When he had suggested more sedentary pursuits to Brick's father he had expected to get shot down but Jack had listened. Perhaps Jack hadn't expected it to take off the way it had but McKenna's had more bookings now than ever and a lot were from people who had no intention of spending whole days in the saddle, rock climbing, or white water rafting. A lot of the new clients were older men and women who simply wanted to be taken to easily accessible beauty spots where they could set up an easel and paint, or open up a book to sketch the vista before them. Sometimes they wanted a snow-capped mountain, other times the beautiful foothills, or the surging river, or the glorious pine trees. Occasionally an artist was more interested in people and animals, in modern day cowboys and ranches, in horses and cattle, and on one memorable moment, a mountain bear that had ignored them all as it fished in the river.
The time of year didn't matter to the artists. They loved the sweet meadow grass and wild flowers of the Spring and Summer, the turning leaves of Fall, and the wintry landscapes that made the land seem so barren in the lowlands but with snow-laden pines further up the mountains. The weather didn't seem to faze their artistically inclined guests either. Mostly they sat out in the Spring sunshine or beneath an awning for shade in the height of Summer. Other times Roy set up a tent closed in on three sides to protect the guests from the wind and snow when they insisted on painting while wearing layers of insulating clothing and thick gloves. Admittedly those guests were rare as most were content to take a photograph on the bad weather days and return to the ranch to paint beside a roaring fire in the second barn that Jack had turned into a meeting/teaching room.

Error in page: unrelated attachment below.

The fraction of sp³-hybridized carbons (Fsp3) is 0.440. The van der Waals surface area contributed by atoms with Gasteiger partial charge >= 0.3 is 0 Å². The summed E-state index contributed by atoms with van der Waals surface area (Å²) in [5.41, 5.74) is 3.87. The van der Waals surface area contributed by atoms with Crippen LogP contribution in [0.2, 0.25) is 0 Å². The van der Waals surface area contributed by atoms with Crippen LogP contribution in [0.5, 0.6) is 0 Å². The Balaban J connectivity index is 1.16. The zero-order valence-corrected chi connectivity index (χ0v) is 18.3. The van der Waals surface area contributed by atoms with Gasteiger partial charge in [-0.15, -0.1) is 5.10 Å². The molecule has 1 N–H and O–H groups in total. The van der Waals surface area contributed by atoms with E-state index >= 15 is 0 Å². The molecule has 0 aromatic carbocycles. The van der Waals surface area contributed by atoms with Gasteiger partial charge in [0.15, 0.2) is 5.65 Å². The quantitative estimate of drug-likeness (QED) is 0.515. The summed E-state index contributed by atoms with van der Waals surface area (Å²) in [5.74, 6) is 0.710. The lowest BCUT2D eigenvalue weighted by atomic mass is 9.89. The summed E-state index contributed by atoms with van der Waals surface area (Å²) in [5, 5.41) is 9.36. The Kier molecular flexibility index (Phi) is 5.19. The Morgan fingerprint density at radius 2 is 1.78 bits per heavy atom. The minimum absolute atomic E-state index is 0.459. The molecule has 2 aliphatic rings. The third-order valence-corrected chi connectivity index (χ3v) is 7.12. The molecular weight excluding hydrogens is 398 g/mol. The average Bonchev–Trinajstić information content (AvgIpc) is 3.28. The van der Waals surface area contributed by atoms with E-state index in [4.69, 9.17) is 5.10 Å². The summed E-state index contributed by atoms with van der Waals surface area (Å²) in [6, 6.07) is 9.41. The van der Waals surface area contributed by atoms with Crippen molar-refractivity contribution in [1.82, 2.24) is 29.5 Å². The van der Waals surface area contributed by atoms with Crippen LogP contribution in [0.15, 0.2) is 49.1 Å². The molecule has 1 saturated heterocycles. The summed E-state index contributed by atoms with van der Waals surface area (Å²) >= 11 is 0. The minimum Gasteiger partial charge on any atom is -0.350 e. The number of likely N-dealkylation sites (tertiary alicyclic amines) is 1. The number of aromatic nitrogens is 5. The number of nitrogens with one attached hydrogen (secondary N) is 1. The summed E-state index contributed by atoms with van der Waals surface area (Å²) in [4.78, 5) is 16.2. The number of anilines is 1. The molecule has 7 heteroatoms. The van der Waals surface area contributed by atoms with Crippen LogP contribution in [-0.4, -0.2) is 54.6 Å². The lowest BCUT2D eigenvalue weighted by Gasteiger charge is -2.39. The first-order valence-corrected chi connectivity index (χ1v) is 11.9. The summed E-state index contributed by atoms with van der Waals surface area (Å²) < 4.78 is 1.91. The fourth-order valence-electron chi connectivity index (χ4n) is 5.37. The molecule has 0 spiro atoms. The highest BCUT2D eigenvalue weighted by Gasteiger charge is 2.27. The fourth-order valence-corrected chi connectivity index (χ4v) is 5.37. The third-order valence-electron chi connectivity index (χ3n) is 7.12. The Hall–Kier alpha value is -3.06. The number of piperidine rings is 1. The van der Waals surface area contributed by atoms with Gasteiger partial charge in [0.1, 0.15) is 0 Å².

Roy recalled suggesting the art idea to Brick first, wanting his opinion. He had loved it, and they had spent hours poring over local maps to determine the best locations for each time of year; ones that posed little to no danger for their clients, and were easily accessible by 4-wheel drive. They checked them out before approaching Jack with the idea, and had even catered for those guests who might like the idea of a short horse ride up to the slightly less accessible viewing points. He recalled stressing to Jack that these artists were not seeking thrills and danger. They simply wanted magnificent views to capture by hand rather than on a camera.
Although Jack hadn't shot down the idea he had insisted on Roy and Brick taking point, working with Lee to change the advertising to include the extra activities.
This first year had become a learning experience, getting to understand what the guests expected, and how to make the experience a memorable one for all the right reasons. Some of the work Roy had seen over this past year was stunning, though others were more like the scrawling of a child, but all of them had heart. It had made Roy think about the less talented who might appreciate a helping hand.
"We could extend it. Pay for an art teacher."
Brick smiled. "Or you could offer to teach?"
"Me? I can't teach art."
Brick moved in closer and reached out to cup Roy's cheek in a slightly calloused hand. He leaned in closer and captured his lips in a gentle kiss before drawing back.